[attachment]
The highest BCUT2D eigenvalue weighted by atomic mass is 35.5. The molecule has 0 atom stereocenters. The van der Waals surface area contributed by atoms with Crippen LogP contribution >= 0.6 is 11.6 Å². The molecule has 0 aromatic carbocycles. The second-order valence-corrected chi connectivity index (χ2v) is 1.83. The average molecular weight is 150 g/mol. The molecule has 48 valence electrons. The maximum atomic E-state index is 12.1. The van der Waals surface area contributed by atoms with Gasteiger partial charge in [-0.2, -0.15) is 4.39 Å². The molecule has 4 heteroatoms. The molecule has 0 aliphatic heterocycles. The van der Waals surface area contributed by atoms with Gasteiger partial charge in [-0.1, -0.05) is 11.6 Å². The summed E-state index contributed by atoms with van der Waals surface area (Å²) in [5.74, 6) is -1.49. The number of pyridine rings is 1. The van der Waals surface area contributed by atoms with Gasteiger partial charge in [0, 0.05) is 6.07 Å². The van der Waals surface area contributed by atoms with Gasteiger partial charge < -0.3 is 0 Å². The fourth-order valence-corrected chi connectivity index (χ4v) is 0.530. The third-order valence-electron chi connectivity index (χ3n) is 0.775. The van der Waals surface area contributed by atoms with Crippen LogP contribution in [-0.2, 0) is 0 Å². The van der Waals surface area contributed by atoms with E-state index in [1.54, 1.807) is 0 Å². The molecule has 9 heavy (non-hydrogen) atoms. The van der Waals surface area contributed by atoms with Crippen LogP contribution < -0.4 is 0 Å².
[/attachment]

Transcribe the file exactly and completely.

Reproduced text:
The highest BCUT2D eigenvalue weighted by atomic mass is 35.5. The molecule has 0 atom stereocenters. The van der Waals surface area contributed by atoms with Crippen LogP contribution >= 0.6 is 11.6 Å². The molecule has 0 aromatic carbocycles. The second-order valence-corrected chi connectivity index (χ2v) is 1.83. The average molecular weight is 150 g/mol. The molecule has 48 valence electrons. The maximum atomic E-state index is 12.1. The van der Waals surface area contributed by atoms with Gasteiger partial charge in [-0.2, -0.15) is 4.39 Å². The molecule has 4 heteroatoms. The molecule has 0 aliphatic heterocycles. The van der Waals surface area contributed by atoms with Gasteiger partial charge in [-0.1, -0.05) is 11.6 Å². The summed E-state index contributed by atoms with van der Waals surface area (Å²) in [5.74, 6) is -1.49. The number of pyridine rings is 1. The van der Waals surface area contributed by atoms with Gasteiger partial charge in [0, 0.05) is 6.07 Å². The van der Waals surface area contributed by atoms with Gasteiger partial charge < -0.3 is 0 Å². The fourth-order valence-corrected chi connectivity index (χ4v) is 0.530. The third-order valence-electron chi connectivity index (χ3n) is 0.775. The van der Waals surface area contributed by atoms with Crippen LogP contribution in [-0.2, 0) is 0 Å². The van der Waals surface area contributed by atoms with E-state index in [1.54, 1.807) is 0 Å². The molecule has 9 heavy (non-hydrogen) atoms. The van der Waals surface area contributed by atoms with Crippen LogP contribution < -0.4 is 0 Å².